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Photo of workmen on experiment ahu platform,
Tongariki in the background. Two of the workmen are standing on the pedestal, on which the
moai will stand. The third (black shirt) is standing on the platform, the
ahu, and the ramp up to the ahu leads to the lower left of the picture. Moai Platform Complete
by Liesl Clark
April 26, 1998

Our faces burn from the constant battering we receive from the wind. It dies briefly at dusk, just as the trucks are being loaded after a full day of filming outdoors. The ahu (platform) at Tongariki has been built for the moai-raising experiment, its back wall beautifully finished with large flat stones. A small, dirt-covered ramp made of rock leads up to the 1.5-meter platform. The exact dimensions of the ahu are 1.5 meters high by six meters long by four meters wide—large enough to accommodate the 15-ton concrete moai, which is still curing just outside the village of Hanga Roa.

Photo of Claudio
Christino in front of fallen moai In the overcast afternoon light, we drive along the south coast of the island with Chilean archaeologist Claudio Cristino to inspect the many stone ahu that remain there. Seemingly every rocky point on this rugged coastline has remnants of a rectangular stone ahu structure on which moai once stood. They now lie toppled, their faces hidden from view. "Ahu are different all over the island because they were built by different tribes," explains Cristino. "First they would build the back wall of the platform and the sloping ramp to the front would come last. The stone ramp was the tool they used for raising the moai." Those same stones would then be used to finish the platform structure.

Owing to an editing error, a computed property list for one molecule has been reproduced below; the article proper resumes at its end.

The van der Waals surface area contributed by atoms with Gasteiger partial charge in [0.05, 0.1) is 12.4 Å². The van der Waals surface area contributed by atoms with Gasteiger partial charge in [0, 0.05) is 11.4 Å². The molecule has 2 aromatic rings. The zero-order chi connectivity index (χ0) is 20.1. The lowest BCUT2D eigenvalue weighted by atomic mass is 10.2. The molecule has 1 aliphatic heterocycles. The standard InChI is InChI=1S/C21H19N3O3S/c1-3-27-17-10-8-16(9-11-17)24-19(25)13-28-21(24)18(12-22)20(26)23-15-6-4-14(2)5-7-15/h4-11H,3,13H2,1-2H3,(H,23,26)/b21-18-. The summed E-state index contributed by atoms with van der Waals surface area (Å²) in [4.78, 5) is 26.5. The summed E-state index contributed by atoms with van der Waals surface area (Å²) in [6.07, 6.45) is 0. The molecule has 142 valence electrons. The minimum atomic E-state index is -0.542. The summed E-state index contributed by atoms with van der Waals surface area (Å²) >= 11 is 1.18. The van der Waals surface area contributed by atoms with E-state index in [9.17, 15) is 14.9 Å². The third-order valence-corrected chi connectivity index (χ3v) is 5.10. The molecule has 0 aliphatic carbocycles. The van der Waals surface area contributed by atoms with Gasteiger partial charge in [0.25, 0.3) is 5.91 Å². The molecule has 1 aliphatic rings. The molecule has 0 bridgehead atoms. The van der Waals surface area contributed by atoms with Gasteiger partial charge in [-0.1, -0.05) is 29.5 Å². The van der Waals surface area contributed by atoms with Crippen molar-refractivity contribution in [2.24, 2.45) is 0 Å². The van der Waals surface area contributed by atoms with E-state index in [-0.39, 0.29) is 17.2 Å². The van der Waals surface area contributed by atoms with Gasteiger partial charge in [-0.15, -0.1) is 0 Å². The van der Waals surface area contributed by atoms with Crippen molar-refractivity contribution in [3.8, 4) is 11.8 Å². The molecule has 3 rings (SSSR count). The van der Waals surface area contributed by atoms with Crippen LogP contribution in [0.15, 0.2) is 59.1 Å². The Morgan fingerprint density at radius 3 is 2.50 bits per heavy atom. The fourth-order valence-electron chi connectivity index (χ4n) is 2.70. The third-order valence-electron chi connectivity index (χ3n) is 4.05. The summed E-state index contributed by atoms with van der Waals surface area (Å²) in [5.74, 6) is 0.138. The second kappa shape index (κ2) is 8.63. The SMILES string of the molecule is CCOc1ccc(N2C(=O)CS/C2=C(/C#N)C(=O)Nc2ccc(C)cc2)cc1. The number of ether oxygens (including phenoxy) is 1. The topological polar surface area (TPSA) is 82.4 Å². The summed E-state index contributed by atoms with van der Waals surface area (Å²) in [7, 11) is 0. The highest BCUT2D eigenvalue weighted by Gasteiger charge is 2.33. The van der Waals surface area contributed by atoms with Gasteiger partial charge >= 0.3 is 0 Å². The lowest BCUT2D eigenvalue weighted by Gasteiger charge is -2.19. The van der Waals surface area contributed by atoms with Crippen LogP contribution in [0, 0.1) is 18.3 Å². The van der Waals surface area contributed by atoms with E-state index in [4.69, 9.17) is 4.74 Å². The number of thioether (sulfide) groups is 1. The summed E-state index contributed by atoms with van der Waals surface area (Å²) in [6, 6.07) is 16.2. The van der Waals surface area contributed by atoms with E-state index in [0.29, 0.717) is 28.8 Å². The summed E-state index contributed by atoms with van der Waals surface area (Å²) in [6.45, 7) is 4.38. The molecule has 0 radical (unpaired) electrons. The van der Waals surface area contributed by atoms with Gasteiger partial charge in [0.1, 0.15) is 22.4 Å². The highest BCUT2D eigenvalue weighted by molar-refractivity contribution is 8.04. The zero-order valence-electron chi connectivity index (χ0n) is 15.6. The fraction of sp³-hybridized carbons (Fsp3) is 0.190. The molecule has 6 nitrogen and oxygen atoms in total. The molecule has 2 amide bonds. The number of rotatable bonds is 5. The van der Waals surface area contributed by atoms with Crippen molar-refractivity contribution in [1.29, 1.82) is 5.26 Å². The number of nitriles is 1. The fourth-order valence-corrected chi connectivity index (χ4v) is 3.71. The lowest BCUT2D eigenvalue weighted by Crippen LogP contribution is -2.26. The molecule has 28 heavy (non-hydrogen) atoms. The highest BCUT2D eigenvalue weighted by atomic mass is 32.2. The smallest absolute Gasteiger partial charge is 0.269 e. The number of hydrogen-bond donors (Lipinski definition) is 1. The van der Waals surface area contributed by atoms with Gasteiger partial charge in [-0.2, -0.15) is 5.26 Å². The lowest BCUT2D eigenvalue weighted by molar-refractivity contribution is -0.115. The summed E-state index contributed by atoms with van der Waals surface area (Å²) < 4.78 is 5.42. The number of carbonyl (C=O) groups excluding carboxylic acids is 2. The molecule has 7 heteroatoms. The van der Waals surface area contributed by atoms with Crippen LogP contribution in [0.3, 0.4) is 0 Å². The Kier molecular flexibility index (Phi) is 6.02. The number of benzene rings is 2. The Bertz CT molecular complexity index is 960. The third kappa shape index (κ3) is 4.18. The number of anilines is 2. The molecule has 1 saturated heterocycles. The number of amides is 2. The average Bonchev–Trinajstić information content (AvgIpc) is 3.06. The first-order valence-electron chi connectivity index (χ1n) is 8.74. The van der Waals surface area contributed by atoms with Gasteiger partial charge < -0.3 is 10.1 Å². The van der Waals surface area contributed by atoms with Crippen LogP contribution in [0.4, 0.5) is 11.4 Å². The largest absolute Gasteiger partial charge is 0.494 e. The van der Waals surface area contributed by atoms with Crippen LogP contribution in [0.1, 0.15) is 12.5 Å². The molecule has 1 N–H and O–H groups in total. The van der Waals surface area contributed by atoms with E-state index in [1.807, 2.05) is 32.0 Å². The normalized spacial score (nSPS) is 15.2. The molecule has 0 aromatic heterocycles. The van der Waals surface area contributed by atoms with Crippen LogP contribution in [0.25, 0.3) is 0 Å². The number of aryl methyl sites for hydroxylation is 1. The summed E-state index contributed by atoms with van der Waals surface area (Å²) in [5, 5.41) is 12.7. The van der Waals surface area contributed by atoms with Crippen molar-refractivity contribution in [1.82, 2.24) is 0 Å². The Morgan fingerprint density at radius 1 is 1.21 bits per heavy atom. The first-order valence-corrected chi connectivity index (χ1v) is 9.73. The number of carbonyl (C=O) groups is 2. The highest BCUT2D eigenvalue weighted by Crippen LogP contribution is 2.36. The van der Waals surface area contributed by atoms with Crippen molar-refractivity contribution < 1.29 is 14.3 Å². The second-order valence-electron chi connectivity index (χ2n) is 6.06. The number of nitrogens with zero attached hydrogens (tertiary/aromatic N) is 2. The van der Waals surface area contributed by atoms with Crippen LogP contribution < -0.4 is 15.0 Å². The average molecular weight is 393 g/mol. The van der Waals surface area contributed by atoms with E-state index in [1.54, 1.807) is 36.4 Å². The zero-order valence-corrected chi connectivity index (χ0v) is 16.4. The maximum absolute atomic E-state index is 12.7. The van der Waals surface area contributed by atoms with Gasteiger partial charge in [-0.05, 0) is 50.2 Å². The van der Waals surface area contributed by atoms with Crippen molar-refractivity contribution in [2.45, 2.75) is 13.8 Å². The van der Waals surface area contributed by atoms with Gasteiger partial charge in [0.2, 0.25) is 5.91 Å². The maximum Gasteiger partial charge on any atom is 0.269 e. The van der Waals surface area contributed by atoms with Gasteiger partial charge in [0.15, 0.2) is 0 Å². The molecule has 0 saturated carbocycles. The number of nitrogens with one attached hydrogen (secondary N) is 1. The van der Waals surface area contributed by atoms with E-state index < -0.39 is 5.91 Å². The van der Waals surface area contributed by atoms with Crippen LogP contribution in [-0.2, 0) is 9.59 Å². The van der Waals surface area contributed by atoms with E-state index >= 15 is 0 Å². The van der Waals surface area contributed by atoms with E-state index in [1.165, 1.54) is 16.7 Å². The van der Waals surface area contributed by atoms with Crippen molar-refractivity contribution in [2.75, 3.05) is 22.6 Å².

Cristino believes the statues were toppled by humans as a consequence of warfare. "Between AD 600 and 900, about 100 people arrived onto the island which was, at that time, 165 square kilometers of good soil, water, springs, and dense vegetation. By 1600, there were more than 15,000 people. The pressure over resources was tremendous. The lower classes, who felt it most, revolted and the island went into social crisis. Ancestral worship ended and later slavery and even cannibalism set in." It is an apocalyptic view, but Cristino is convinced that Easter Island's inhabitants had reached the highest level of social anarchy, culminating in self-destruction. "Unlike other cannibalistic societies, here, cannibalism wasn't for ritual, it was for food."

Lessons Learned (May 11)
A New Way to Move a Moai (May 9)
Moai is Upright (May 6)
Moai Nearly Raised (May 5)
A Tourist Attraction (May 3)
The Secret of the Sledge (May 2)
Moai Ready to be Raised (May 1)
The Moai is Moved (April 30)
15-Ton Moai Removed from Mold (April 27)
Moai Platform Complete (April 26)
Moai Mold is Filled (April 24)
Moai Mold Ready for Concrete (April 23)
Statue Mold En Route (April 22)
The Team Arrives (April 20)
Arrival on Rapa Nui (April 17)

Photos: Liesl Clark

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